Last post until after Labor Day weekend

August 26, 2019

Real time.

I can think of nothing better for my last post while physically in Canada than a tribute to the late Richard Williams, head of animation for “Who Framed Roger Rabbit” who, sadly, passed away 10 days ago.  While hunting for street art and graffiti in Toronto I found this amazing drawing downtown on Saturday:


RIP Mr. Williams.  Thank you for sharing your talents with the world.


I head back to the United States on Tuesday and have two items on my agenda before reaching my youngest brother’s home in Cleveland, Ohio.  I plan to visit with he and his family for at least a few days before heading home to North Carolina.  There is a tropical system approaching Florida and it’s timing and track is still up in the air so I may delay my arrival in North Carolina until that all gets sorted out.  It will then take me a few days to unpack and get my photos organized for posting.

I have updated the Home Page (the first thing you see) on the blog with a summary of my last 2 weeks which remain unposted (other than tease posts).  I have LOTS of photos so posting will go on for a while once it resumes.

Thank you for your patience!

Sam and the A hole

August 21, 2019

My first full day in Ottawa, at the advice of my Airbnb hosts, I left early and drove downtown to a parking garage they recommended. “Early Bird” parking (in before 930am) was only $18, they said, and I wanted to beat rush hour traffic. Lucky for me parking has been reduced to a mere $10 (woo-hoo!).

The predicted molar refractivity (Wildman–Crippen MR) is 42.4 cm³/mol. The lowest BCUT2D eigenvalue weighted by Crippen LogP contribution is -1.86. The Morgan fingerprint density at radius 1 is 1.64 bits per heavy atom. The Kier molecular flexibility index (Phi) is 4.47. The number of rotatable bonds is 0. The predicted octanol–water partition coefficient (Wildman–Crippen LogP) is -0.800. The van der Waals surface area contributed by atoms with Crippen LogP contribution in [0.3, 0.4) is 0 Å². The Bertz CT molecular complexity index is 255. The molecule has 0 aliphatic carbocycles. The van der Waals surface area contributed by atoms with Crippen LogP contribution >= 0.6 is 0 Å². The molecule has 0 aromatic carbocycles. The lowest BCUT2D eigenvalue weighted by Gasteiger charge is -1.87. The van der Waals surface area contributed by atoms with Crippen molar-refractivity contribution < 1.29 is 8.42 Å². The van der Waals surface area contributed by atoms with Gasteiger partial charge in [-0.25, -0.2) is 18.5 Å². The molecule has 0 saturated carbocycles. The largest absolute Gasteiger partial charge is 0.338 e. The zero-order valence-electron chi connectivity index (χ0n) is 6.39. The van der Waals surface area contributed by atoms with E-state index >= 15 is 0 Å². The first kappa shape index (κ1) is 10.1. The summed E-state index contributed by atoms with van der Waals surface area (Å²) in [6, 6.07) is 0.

The parking deck was very close to a Farmer’s Market type place (indoors and outdoors) where vendors sell all kinds of things – food (fresh fruits and vegetables as well as prepared food), novelty food, crafts & souvenirs, etc. I milled around there taking photos for well over an hour, some of which I will post eventually. I studied the map I picked up at the Visitors Information kiosk in the Market and started to organize my day. First stop, the Parliament Building.

As I started walking that direction I saw the name OTTAWA spelled out in huge letters so of course I took a picture:


Don’t be misled by the wet pavement. It had rained overnight but the sky was already starting to clear and it became a magnificent day.

Shortly after I was done taking my photos a family of 5 came over and the parents told their three teenage kids to get in position so their Dad could take their picture. Daughter 1 chose the big O, their son Sam chose the fourth letter (the first A) and I believe the other daughter selected the W.

Well then Mom starts yelling “Sam, stick your head through the A hole….”. Apparently Dad couldn’t see him in the camera viewfinder.

Sam seemed to be reluctant or uncooperative.

By about the third time she’s emphasizing each word: “Sam! Stick.. your.. head.. through.. the.. A.. hole….” she yells, slowly, like Brad Pitt in Fight Club.

She repeated this several times until Sam, not a small individual, finally got his head far enough into the A so that Dad could see him and take the shot.

Poor Sam the trained circus monkey…

But that’s not all – then Dad speaks up and says “Sam, stand between the two T’s and pretend that you’re Hercules holding them up”.

And of course Sam the trained circus monkey dutifully complied.


I’m surprised they didn’t throw him treats when he did what they asked.

And note that daughter 2 now has her head in the A hole!

I briefly considered following these folks around for a while for, if nothing else, the potential entertainment value but didn’t want to be thought of as a stalker so we went our separate ways.

Cue the Stormtrooper music

August 24, 2019

Saturday was my first full day in Toronto.  I had been here for a few days maybe 30 years ago.  I remembered it as a very clean, modern city – very different than Québec, which is very old and French but has considerable charm.